In a challenging recruitment environment, Tustin police have an edge

By Bradley Zint

Finding good police officers is a challenge in Orange County cities, and the Tustin Police Department is no exception.

When fully staffed, the department has just under 100 sworn personnel. Currently, the department is looking for a number of reliable people to start the ranks in patrol, but Tustin is finding itself competing with other departments throughout the southland for talent.

Recruit applicants gather at 7 a.m. for a police academy agility test given by the Tustin Police Department at Tustin Sports Park.
Photo by Steven Georges/Behind the Badge OC

“Everyone is looking for the same people,” said Lt. Robert Wright of Tustin Police Department’s Professional Standards Division. “You’re all trying to get the same commodity. Your competition is pretty stiff.”

Recently, Tustin police added a little something that will make recruiting easier and faster. It could even make the department the envy of others in O.C.

Installed within a grassy strip between the tennis courts and a baseball field at the Tustin Sports Park is a physical agility wall.

Scaling the wall — which is 6 feet high and about 5 feet wide — is one part of a physical training test that applicants face.

Jacob Casalou of La Mirada leaps over a new two-sided 6-foot wall that is solid on one side and a chain-link fence on the other, as Tustin Det. Colton Kirwan watches during a police academy agility test at Tustin Sports Park.
Photo by Steven Georges/Behind the Badge OC

Sgt. Sean Whiteley said Tustin having its own scaling wall is very beneficial because, while other aspects of the department’s recruitment process can be done anyplace, the only other scaling walls around are at the Orange County Sheriff’s Regional Training Academy in Tustin and at Golden West College in Huntington Beach — and those have to essentially be reserved in advance.

“This means we can do physical ability testing whenever we want,” Whiteley said. “It’s good for everybody.”

Sid Vega of Tustin drags a regulation 165-pound dummy (modified with an additional 15 pounds) down a baseball diamond as part of a police academy agility test.
Photo by Steven Georges/Behind the Badge OC

On a recent Saturday morning, applicants at Tustin Sports Park took their physical ability tests and did one-on-one interviews. Though many of the applicants were brand new, some were already in the academy or were laterals trying to transfer into Tustin from other police departments. In addition to scaling the wall — one face is a chain-link fence and the other is of composite wood — the applicants completed a 500-yard run, 99-yard obstacle course, and dragged a 165-pound dummy.

Whiteley, a nearly 20-year Tustin police veteran, was among the team overseeing the recruitment event. He noted that moving the dummy simulates what it would be like to have a victim, or partner, down who needs to be taken to safety, particularly if that partner were unconscious or otherwise unable to move.

Recruit applicants make their way over a 6-foot wall at Tustin Sports Park.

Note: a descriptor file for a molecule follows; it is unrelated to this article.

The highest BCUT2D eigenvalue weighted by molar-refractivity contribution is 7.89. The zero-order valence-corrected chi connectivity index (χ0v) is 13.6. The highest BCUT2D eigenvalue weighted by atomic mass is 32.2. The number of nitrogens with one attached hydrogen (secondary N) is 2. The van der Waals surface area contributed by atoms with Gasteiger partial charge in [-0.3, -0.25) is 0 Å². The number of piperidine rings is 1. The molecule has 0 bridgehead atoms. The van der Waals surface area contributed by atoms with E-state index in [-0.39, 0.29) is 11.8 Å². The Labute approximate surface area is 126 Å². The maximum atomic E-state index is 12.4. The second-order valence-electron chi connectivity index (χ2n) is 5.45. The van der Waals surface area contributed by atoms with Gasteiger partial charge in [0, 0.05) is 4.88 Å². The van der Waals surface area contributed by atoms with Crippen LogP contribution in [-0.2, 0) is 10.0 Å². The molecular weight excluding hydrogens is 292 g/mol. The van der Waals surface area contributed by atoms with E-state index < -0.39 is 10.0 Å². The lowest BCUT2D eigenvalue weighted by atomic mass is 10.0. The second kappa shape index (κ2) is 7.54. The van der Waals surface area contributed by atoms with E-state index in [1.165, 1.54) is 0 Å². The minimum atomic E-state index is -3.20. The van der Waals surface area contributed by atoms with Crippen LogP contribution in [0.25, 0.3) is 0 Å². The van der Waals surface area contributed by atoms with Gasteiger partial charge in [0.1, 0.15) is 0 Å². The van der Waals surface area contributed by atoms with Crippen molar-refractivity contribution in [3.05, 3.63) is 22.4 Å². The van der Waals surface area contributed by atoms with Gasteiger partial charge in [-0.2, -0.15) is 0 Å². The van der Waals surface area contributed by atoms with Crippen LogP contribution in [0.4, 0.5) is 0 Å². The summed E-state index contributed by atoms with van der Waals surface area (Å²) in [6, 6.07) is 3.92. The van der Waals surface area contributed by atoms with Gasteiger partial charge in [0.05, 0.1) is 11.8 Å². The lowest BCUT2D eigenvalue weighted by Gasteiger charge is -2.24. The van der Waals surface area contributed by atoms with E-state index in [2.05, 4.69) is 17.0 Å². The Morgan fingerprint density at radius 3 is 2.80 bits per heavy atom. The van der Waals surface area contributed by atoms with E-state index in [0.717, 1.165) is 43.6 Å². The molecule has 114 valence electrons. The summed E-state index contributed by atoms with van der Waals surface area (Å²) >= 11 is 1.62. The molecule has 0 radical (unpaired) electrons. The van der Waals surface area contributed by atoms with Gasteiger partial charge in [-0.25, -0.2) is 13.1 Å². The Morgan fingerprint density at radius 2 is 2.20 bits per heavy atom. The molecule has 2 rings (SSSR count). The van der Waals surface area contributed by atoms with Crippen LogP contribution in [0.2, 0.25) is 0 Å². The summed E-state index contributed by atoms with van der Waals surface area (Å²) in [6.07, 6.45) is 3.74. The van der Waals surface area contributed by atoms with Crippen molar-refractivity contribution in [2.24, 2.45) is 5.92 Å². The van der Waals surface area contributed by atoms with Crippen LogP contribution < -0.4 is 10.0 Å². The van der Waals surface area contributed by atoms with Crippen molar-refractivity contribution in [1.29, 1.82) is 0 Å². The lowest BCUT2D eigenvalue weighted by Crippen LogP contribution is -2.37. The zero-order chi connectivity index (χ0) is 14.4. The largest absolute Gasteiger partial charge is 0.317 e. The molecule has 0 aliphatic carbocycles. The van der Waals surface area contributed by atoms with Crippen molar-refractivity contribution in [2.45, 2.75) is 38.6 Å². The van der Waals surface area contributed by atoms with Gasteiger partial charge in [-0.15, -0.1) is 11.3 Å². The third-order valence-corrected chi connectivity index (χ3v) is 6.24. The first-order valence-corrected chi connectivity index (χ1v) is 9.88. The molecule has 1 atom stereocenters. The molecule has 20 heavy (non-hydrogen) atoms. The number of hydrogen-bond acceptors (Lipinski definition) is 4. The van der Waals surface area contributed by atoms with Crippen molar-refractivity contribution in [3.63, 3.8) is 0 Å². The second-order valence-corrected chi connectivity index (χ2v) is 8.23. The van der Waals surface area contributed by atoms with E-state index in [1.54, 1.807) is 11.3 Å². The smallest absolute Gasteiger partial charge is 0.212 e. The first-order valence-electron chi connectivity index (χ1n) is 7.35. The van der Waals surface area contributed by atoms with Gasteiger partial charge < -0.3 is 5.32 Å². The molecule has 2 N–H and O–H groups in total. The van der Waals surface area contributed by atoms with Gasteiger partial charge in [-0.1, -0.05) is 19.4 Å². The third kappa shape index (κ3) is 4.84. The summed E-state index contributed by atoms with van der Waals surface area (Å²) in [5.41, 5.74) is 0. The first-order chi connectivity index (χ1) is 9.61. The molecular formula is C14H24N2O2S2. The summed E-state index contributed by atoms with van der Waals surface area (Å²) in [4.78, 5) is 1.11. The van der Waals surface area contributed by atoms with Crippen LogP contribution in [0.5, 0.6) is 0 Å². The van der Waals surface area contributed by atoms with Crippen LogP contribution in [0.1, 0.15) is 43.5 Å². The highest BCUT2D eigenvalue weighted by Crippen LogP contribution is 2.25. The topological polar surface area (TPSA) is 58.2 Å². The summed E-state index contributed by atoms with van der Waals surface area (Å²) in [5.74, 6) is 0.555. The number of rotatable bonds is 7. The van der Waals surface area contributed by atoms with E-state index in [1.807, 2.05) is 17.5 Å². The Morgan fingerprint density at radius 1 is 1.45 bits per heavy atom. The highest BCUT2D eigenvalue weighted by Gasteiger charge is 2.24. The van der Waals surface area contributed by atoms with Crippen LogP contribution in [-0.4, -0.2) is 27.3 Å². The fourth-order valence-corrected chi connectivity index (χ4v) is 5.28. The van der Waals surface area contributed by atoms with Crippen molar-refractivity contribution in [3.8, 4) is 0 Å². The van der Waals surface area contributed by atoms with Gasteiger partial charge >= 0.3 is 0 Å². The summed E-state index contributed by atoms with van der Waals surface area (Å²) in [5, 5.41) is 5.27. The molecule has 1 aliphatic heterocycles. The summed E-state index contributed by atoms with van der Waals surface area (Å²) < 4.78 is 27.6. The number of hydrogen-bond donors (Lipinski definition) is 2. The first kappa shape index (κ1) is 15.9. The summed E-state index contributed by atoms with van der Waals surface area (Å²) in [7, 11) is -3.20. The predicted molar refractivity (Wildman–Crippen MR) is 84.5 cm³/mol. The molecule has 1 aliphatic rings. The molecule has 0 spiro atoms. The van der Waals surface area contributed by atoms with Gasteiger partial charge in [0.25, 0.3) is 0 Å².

Photo by Steven Georges/Behind the Badge OC

Whitely also showed how the scaling wall has a decomposed granite path leading up to both faces, which gives a pathway for a running start to scale the wall. The ground immediately next to the wall is made of shredded tires; the softer surface helps eliminate the chance of injury.

He credited Tustin city staff, particularly public works and field service employees, with getting the wall up and the decomposed granite path installed.

Nick Morrow of Irvine climbs over a new 6-foot wall that is solid on one side and a chain-link fence on the other during a police academy agility test at Tustin Sports Park.
Photo by Steven Georges/Behind the Badge OC

“It’s amazing leadership from those two groups,” Whiteley said.

The one-on-one interviews include basic oral interview questions and generally will include a hypothetical scenario. Whiteley noted that interview questions are derived from scenarios officers may see, such as if they witness a colleague doing excessive force. Would they report it?

“We can see their thought process,” Whiteley said.

Recruit applicants start a timed 500-yard run at Tustin Sports Park administered by the Tustin Police Department that is part of a police academy agility test.
Photo by Steven Georges/Behind the Badge OC

If applicants pass the physical exam, written test, and oral interviews, the department will start the background checks.

Tustin prides itself on a high level of community engagement, where individual officers can make a difference on quality-of-life issues.

Police work has evolved over the years.  While the profession still has crime fighting at its core, the concept of problem solving rather than simply enforcement is what is expected of police officers today.

Terrance Whyte of Anaheim makes it over the 6-foot wall during during the Tustin Police Department’s agility test at Tustin Sports Park.
Photo by Steven Georges/Behind the Badge OC

“If you see a problem and can take care of it, we expect you to do it,” Whiteley said. “We want our new recruits to understand that.”

While recruiting the ideal applicant will always be a challenge, having resources such as Tustin’s new physical agility course equipment will help make that job a bit easier.

Tustin Det. Colton Kirwan gathers recruit applicants in front of the new 6-foot, two-sided climbing wall at Tustin Sports Park. The wall is available at the sports park for anyone to practice on.
Photo by Steven Georges/Behind the Badge OC